“The book focuses on brave individuals who went to great lengths to save an elephant before the DSWT actually got there. Many of the ‘heroes’ live in far and remote places of Kenya. The research writer Yolanta Volak (Yoyo) and myself were assisted by the DSWT funded VET teams, who knew those areas of Kenya well and were the primary responders to the rescue call.

“Our days were spent journeying to the location. I would photograph the landscape, which was key to explaining not just the remoteness of the area but also how varied and beautiful Kenya is. We would spend about a day with each subject in the spot where the elephant was rescued. I’d take their portrait in their own environment and Yoyo would record their story.

“At the reintegration units in Tsavo, we traveled to the stockades for the first milk feed at 6am. The elephants were up and excited to go out into the bush. We would then spend the day walking with the herd and photographing. At dusk, I’d leave with that same feeling when you leave a school yard. The personalities and social interactions of the elephants were extraordinary to witness and very similar to children.”

A typical scene at the Nairobi Nursery with Kiko the orphaned giraffe, who tags along sometimes. © David Sheldrick Wildlife Trust / Mia Collis.

Did you get to know any of the keepers?
“I got to know many keepers working at the Nursery and the reintegration units during the course of the book. They would watch out for you in the bush as well as being the link between the elephants and you. They would translate the elephant social interactions into human language. This knowledge about the characters and their individual quirks became invaluable in understanding and then photographing the elephants for the book.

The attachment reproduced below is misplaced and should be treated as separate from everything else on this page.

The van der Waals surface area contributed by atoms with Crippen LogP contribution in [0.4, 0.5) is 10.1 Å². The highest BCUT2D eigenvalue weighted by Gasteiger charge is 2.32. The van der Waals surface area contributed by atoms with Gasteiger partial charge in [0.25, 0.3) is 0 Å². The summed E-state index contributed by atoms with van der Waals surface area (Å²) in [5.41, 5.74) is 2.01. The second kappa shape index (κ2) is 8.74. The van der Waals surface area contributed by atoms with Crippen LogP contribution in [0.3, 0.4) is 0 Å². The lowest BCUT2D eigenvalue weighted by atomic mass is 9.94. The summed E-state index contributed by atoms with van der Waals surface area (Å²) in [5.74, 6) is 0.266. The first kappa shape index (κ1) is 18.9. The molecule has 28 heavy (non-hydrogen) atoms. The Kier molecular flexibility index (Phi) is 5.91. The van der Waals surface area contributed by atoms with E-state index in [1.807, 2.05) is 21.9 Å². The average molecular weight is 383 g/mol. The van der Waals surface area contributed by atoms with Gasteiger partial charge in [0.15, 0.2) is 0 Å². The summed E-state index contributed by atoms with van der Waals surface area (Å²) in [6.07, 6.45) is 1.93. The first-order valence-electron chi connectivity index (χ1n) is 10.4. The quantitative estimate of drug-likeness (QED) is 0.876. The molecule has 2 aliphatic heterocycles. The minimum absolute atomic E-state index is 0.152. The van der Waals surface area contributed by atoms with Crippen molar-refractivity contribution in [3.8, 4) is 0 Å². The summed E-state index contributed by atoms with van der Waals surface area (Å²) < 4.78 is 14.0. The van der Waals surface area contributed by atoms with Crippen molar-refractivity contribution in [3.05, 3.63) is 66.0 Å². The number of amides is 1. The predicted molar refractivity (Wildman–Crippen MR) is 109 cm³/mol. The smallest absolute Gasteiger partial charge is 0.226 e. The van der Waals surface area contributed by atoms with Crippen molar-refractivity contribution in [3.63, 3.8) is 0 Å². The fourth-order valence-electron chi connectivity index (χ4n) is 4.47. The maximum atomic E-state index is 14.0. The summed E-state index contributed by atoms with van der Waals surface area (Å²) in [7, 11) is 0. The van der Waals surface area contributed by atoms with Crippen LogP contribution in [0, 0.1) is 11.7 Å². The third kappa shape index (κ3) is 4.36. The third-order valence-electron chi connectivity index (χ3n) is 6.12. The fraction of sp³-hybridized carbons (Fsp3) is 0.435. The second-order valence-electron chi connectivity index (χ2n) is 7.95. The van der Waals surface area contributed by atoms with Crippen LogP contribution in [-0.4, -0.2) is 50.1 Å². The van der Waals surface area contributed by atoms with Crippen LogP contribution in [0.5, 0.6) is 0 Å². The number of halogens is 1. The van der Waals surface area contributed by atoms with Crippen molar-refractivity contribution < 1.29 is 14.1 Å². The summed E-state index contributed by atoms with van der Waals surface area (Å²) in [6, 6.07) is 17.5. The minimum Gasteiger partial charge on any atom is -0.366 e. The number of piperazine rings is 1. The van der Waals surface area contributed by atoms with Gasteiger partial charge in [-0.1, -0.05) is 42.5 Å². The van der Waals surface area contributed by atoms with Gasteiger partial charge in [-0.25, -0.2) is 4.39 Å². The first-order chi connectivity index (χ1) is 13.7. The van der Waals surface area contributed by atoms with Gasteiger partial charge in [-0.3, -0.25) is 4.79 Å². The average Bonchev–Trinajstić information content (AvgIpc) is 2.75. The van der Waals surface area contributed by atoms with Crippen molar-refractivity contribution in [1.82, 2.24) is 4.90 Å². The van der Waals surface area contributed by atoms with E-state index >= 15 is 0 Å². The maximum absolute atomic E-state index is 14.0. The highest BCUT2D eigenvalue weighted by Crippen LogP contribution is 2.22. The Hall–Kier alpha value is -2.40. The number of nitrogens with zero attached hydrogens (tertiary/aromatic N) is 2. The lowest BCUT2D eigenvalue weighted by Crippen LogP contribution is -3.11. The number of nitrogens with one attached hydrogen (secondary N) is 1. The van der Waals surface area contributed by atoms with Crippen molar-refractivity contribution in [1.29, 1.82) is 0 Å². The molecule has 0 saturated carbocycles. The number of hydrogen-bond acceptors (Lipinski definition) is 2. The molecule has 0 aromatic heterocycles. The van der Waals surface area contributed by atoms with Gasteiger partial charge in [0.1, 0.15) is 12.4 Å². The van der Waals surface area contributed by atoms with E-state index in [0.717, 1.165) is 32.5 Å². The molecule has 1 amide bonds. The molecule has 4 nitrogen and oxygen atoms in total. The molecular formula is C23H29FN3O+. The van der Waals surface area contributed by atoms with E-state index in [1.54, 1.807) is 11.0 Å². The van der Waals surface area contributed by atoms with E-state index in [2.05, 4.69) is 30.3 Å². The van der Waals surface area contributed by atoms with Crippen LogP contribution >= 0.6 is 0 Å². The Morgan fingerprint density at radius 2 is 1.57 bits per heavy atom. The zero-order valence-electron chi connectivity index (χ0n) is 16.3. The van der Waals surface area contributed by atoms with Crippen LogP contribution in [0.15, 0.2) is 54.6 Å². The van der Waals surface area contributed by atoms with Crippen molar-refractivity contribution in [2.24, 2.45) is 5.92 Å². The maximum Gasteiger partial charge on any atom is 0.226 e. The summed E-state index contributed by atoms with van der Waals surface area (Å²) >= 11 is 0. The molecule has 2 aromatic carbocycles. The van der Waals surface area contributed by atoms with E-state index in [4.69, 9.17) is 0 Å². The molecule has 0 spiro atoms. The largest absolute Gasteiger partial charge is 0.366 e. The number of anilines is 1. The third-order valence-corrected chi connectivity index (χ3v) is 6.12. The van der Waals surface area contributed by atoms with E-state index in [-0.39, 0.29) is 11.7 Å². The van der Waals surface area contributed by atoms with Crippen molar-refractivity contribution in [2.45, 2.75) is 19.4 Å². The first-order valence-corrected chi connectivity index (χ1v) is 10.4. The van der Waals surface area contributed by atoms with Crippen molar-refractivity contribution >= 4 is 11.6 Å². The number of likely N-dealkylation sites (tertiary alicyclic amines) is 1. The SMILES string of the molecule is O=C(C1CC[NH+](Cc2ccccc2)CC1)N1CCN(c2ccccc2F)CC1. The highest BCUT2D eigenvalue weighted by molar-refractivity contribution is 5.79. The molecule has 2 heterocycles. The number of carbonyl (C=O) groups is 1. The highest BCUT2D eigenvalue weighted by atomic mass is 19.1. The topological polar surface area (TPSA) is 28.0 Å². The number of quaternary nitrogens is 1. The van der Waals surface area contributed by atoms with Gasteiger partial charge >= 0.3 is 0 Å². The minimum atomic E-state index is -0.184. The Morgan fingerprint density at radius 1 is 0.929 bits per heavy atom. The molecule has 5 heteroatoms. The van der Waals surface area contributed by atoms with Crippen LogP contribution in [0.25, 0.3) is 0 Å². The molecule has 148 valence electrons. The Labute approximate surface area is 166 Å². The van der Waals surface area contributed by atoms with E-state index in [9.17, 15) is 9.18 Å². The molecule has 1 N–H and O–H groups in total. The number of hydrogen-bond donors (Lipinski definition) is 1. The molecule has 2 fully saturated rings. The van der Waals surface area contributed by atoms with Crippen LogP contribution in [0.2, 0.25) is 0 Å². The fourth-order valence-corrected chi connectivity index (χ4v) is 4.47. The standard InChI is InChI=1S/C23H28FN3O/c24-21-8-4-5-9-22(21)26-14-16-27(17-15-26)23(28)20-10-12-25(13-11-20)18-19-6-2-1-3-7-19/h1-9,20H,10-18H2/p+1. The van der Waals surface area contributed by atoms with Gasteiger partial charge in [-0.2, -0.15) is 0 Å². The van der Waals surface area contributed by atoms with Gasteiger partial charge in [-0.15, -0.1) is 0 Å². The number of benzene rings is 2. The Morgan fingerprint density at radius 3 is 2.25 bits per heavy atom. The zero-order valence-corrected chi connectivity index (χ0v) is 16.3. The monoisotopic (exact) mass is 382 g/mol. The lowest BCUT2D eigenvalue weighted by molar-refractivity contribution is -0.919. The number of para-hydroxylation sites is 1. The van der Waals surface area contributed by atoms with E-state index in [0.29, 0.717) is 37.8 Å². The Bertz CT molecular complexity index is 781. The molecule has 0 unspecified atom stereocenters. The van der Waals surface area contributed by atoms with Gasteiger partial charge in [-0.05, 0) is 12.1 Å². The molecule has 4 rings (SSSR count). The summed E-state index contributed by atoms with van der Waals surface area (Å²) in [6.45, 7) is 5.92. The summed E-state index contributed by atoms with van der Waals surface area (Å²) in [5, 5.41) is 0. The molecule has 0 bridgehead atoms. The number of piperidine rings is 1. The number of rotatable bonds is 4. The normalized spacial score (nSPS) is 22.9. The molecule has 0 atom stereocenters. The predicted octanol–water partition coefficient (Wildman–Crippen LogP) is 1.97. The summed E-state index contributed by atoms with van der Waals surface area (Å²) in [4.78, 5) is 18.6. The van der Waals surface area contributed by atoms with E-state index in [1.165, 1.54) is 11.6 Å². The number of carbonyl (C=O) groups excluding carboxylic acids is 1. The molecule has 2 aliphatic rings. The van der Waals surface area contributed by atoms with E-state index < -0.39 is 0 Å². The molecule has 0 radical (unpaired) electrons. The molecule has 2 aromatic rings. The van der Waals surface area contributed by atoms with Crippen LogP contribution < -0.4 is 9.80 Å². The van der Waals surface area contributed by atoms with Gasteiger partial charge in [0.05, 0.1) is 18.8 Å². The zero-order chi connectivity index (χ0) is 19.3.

“One story that stands out significantly is Julius Shivegha’s. He’s assistant head keeper at the Nursery and also one of the team of rescue keepers who administers the life-saving first aid when the babies are found. I won’t go into great detail as the story is in the book, but Julius, along with a Peter Kimeru (one of the Unsung Heroes), negotiated a violent mob vying for the life of baby elephant Mbegu. It was a frightening scene, and they both talk about the fear of not making it out alive. They did through fierce diplomacy, and it makes a remarkable story. Mbegu is now a little matriarch amongst her peers.”

Did you witness any human/elephant interactions that stood out to you?
“Quite often in Ithumba and Voi, the orphan herd are joined by ex-orphans or wild elephant herds. The DSWT welcomes this integration as it helps with the transition back into a wild life. On this particular shoot day in Ithumba, we were joined by a completely wild herd. Full adult elephants make a large seven-year-old elephant look like a baby again. The keepers intelligently distanced us humans to the other side of the orphan herd, and humans, orphans, and wild elephants walked together that morning.

“We were all heading towards the 11am milk feed at the waterhole. This could have been potential mayhem with the volume of elephants: orphans and wild increasing the pace towards the keepers holding the milk bottles. One courageous keeper named Galagalo gently split the herd into wild and orphans and then guided the wild herd around the back entrance to the waterhole, and the rest of us branched off towards the milk area. They were all then reunited after the milk feed at the waterhole. It was astonishing to witness this event.”

Julius, a Keeper at the Nairobi Nursery, leads the herd one early morning. © David Sheldrick Wildlife Trust / Mia Collis.

Did you personally bond to any of the elephants?